In Danny Dorling's cartography talk, he gives examples of a myriad of ways that the Earth can be mapped. World cartography might seem simple in essence, but it's actually an impossible task; there is no way to map a 3D object (like the Earth) onto a 2D surface while maintaining perfect accuracy. As such, cartographic practices can provide people with alternative understandings of the world around them.
It would be hard to give a cartography talk without showcasing maps, and Dorling delivers. Rather than focusing on map design per se, he presents various maps that structure the Earth based on information. One such map, which hardly even looks like a world map at all, changes the sizes of locations based on their populations. Another builds on this population concept, but also includes arrows and dates that indicate when prehistoric humans moved into the various regions of the planet.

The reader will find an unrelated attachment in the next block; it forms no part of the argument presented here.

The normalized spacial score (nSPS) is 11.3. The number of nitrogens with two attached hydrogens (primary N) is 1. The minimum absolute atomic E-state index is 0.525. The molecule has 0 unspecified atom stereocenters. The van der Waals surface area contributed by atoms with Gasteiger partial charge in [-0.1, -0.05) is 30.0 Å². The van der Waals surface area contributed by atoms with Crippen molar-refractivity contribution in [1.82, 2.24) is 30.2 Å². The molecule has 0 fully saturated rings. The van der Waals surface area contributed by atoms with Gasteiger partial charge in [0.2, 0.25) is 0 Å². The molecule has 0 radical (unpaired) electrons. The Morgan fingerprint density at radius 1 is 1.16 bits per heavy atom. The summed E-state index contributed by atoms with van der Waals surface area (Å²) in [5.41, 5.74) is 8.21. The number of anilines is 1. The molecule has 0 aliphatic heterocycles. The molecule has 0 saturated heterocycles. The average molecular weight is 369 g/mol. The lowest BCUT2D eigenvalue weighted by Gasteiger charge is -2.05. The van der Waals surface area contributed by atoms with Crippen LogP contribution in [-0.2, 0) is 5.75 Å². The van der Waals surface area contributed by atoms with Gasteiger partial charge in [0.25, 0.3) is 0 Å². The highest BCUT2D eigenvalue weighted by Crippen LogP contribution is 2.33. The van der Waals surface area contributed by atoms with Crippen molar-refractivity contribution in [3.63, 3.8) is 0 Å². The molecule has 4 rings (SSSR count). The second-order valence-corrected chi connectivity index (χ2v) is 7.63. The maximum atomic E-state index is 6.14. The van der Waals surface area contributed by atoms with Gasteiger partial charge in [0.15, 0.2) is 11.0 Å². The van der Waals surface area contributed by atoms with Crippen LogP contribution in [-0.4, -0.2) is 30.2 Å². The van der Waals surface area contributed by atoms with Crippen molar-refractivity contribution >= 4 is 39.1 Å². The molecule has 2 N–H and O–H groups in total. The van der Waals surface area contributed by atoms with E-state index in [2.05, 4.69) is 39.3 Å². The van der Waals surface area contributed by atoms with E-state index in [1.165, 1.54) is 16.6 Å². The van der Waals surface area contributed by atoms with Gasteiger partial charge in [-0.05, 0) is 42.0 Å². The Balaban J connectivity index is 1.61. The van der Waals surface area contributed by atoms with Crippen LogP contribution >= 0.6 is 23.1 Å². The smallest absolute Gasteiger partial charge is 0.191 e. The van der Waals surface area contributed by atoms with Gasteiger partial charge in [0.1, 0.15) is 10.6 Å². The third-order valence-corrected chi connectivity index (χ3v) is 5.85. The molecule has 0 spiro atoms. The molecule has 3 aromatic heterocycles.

What Dorling prefers to focus on, however, are the maps that reveal important qualities of modernity. For instance, he overlays the population-distorted map with the areas that produce the world's food, in turn highlighting the problems of feeding an increasing human populace.
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